Painting 101- What sheen do I use?

Paint sheens.jpg

So, you're at the paint store, standing in front of 146 shades of cream, trying to decide exactly which one will work best with your floors. Just when you finally think you've found the perfect paint, Ice Milk, you start to realize you have no idea what sheen to paint. You ask someone in the store and they quickly respond, "My house is all flat and I love it!" But will you? Chances are a big, fat NO! Let me tell you why, as I explain to you the wonderful world of paint sheens!

The average paint brand makes a few basic sheens. Some have a few extras thrown in for good measure. The very basics are:

FLAT                EGGSHELL                 SATIN                SEMI-GLOSS                HIGH GLOSS

Benjamin Moore makes -     PEARL    

It falls in between Eggshell and Satin. 

As a designer I NEVER recommend Flat paint to a client for anything other than the ceiling, which automatically comes in Flat, unless you order something other than ceiling paint to paint your ceiling. Don't- because they make Ceiling specific paint to make your life easier- just tell them it's for the ceiling and what color you want.

Flat paint is dull and lifeless on a wall, no matter what color you use. Worse than that, it's far too difficult to wipe clean. Walls get dirty very easily- finger prints, rubs against it, dirt marks, grease, kids and pets. Any paint with a sheen ( a bit of shininess) makes it easier to wipe off. Obviously the shinier, the easier... but that doesn't mean your walls should all be glossy.

The next sheen is Eggshell and well, it actually resembles the outside of an egg's shell. It has little to no sheen. It's one step above a flat. It used to be the most popular sheen, because most people, other than designers, didn't really understand many others. It has a slightly better clean-ability than flat, yet still is a bit difficult to clean with a sponge rubbing back and forth or using many cleaners, which can possibly stain or remove the pain.

Satin is my favorite sheen of paint. It has a nice shine to it without being too in your face shiny, like good old semi-gloss, which is what we used to specify for every kitchen and bathroom in America back in the day, because it's all we had. Satin is extremely durable and offers a strong, wipe-able surface to make cleaning your walls a breeze! I specify Satin for all of my client's walls throughout the home. It makes things easy for my painter and easy for my clients when they are buying their own paint.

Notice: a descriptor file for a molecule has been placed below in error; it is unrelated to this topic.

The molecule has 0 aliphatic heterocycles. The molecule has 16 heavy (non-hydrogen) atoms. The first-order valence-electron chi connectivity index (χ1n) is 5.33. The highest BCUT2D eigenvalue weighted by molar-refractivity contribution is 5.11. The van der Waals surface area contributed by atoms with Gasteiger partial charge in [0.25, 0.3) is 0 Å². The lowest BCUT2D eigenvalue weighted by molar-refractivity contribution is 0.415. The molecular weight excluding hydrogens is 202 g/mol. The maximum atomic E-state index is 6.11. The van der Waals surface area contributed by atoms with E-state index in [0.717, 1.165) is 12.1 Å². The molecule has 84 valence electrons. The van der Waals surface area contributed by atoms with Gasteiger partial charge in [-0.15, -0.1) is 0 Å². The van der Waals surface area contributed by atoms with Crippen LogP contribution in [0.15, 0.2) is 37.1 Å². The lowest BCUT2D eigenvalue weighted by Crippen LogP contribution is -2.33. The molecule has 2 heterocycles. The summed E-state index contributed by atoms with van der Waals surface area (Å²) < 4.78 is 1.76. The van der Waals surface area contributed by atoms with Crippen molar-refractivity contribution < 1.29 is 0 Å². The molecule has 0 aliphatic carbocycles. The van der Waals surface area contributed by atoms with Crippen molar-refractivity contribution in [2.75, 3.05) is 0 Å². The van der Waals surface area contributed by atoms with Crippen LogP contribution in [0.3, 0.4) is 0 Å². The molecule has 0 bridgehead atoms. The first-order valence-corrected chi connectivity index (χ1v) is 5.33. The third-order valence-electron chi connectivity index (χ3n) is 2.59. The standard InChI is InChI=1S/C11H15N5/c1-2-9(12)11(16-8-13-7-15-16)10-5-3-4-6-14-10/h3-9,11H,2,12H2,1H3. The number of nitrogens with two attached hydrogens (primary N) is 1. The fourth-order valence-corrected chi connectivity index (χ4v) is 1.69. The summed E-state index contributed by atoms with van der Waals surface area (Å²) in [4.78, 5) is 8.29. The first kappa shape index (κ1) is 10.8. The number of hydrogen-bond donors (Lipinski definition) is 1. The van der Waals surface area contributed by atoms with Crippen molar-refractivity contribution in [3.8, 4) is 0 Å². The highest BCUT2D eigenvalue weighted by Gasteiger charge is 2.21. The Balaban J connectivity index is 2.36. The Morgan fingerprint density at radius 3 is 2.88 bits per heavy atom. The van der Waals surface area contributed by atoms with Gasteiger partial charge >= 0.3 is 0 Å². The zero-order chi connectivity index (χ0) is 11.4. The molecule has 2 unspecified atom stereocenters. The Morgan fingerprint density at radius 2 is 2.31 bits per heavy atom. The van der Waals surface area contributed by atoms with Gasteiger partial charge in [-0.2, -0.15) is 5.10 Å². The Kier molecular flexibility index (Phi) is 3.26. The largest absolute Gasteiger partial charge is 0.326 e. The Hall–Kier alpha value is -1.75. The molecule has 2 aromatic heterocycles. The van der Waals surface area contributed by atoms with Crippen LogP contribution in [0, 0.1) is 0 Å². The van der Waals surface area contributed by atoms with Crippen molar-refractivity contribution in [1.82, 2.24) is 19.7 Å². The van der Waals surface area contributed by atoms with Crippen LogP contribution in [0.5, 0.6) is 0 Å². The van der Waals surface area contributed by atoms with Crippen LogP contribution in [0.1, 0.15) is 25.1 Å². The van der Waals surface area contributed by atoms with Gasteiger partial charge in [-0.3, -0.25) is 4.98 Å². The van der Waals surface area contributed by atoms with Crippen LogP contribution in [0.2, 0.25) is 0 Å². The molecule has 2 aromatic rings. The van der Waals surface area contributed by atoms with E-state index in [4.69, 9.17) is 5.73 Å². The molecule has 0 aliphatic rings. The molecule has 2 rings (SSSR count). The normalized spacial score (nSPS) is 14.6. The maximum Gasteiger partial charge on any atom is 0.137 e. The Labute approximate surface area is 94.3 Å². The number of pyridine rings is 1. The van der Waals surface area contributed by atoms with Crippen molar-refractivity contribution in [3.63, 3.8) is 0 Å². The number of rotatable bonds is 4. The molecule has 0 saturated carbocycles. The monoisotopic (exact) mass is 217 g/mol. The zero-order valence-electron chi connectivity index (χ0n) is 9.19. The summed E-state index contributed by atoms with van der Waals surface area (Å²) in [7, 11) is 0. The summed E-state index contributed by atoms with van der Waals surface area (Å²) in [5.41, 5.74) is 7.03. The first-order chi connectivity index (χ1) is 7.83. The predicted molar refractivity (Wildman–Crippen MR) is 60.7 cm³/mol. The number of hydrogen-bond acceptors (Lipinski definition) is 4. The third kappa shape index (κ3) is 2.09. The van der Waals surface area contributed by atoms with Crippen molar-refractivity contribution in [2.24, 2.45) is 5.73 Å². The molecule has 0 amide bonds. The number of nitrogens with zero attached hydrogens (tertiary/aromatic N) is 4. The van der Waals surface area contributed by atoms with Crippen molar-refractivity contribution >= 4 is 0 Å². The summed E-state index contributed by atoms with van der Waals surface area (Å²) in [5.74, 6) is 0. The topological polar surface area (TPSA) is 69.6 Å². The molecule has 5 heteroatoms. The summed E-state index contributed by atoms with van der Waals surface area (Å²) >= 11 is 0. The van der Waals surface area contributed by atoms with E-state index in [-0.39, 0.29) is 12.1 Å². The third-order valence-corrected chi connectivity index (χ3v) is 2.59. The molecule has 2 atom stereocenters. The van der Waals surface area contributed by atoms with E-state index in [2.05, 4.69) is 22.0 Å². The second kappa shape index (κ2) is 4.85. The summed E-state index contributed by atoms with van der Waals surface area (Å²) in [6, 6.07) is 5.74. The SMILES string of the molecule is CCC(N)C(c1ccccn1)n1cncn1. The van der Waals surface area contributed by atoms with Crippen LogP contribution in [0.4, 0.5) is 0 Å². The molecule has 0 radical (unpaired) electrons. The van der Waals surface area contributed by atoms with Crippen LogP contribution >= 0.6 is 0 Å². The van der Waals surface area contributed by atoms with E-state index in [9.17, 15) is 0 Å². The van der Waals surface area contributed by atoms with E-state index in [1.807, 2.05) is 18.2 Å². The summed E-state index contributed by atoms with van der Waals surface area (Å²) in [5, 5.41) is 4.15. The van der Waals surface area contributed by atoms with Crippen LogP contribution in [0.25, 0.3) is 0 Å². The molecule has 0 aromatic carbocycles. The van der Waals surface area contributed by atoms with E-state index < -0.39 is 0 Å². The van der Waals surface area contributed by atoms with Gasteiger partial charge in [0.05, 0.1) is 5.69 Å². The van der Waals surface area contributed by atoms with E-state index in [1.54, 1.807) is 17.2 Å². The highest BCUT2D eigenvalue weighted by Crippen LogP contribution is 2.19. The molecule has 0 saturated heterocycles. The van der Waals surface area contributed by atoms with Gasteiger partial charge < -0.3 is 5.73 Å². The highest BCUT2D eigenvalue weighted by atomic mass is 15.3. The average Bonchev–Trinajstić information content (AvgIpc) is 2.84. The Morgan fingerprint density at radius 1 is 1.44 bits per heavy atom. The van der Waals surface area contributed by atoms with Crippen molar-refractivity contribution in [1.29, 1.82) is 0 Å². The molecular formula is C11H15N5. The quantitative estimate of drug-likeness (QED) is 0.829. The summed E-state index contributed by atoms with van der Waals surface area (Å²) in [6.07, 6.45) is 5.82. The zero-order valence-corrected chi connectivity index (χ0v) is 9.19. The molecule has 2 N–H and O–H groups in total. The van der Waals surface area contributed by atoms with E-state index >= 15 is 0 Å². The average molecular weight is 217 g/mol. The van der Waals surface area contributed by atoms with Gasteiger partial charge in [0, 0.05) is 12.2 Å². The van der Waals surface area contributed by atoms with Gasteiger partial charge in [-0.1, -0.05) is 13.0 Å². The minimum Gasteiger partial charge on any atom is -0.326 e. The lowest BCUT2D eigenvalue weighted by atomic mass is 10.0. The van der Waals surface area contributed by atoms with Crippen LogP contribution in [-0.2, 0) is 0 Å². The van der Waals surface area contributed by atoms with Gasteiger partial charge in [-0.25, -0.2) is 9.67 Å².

Semi-gloss and Gloss or High Gloss are rarely used in homes anymore, unless on trim or accents. I love the contrast of using Satin on the walls and then semi-gloss on any trim work throughout the house- meaning the baseboards, casings ans window sills. High Gloss is only really used for an ultra-modern look. You find it on super shiny cabinets or furniture, but rarely on walls, because it takes many coats to get it looking perfect and it takes a very long time to dry. 

 

sheen stripes.jpg

Combining a low sheen, such as Eggshell or Satin and a high sheen, such as Semi-Gloss or Gloss on one wall in the same paint color, can create a beautiful wall. Use the combo to make stripes or patterns. Have fun with the tone on tone look.

That's pretty much it. Now you know the basics of paint sheens. Try these tips in your home. If you need help selecting paint colors, I do whole home paint consultations for just $350.00. If you need me to select 5 paint colors or less, I do that for just $250.00. I provide you with a Color Selection Sheet with all color names and numbers, including any notes for each room. You also get the paint swatches for each color and I can even mark the walls for your paint contractor. I save a copy of your Paint Selection Sheet, should you ever lose yours or need to refer back to a color. I have plenty of references from extremely happy clients. Reach me at 347-262-5713 or check out my website at www.InteriorCoutureNYC.com.